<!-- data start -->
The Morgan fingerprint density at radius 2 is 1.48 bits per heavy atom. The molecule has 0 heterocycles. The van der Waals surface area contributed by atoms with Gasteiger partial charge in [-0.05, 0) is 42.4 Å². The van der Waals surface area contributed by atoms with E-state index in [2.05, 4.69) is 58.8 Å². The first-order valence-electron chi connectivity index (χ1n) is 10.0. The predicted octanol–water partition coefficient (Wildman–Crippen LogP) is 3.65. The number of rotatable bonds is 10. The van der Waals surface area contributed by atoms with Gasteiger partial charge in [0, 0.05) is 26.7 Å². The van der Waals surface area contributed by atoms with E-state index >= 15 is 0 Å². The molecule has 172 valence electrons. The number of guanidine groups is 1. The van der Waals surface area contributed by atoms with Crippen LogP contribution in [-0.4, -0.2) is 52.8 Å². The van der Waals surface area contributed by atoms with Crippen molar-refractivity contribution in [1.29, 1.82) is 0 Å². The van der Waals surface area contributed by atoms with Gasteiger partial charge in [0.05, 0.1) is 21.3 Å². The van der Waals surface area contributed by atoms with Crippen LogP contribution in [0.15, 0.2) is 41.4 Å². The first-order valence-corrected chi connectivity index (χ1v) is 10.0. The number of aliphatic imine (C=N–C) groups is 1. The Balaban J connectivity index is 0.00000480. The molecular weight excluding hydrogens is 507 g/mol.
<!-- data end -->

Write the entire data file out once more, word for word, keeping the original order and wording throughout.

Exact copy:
The Morgan fingerprint density at radius 2 is 1.48 bits per heavy atom. The molecule has 0 heterocycles. The van der Waals surface area contributed by atoms with Gasteiger partial charge in [-0.05, 0) is 42.4 Å². The van der Waals surface area contributed by atoms with E-state index in [2.05, 4.69) is 58.8 Å². The first-order valence-electron chi connectivity index (χ1n) is 10.0. The predicted octanol–water partition coefficient (Wildman–Crippen LogP) is 3.65. The number of rotatable bonds is 10. The van der Waals surface area contributed by atoms with Gasteiger partial charge in [0, 0.05) is 26.7 Å². The van der Waals surface area contributed by atoms with E-state index >= 15 is 0 Å². The molecule has 172 valence electrons. The number of guanidine groups is 1. The van der Waals surface area contributed by atoms with Crippen LogP contribution in [-0.4, -0.2) is 52.8 Å². The van der Waals surface area contributed by atoms with Crippen molar-refractivity contribution in [1.29, 1.82) is 0 Å². The van der Waals surface area contributed by atoms with Gasteiger partial charge in [0.05, 0.1) is 21.3 Å². The van der Waals surface area contributed by atoms with Crippen LogP contribution in [0.15, 0.2) is 41.4 Å². The first-order valence-corrected chi connectivity index (χ1v) is 10.0. The number of aliphatic imine (C=N–C) groups is 1. The Balaban J connectivity index is 0.00000480. The molecular weight excluding hydrogens is 507 g/mol.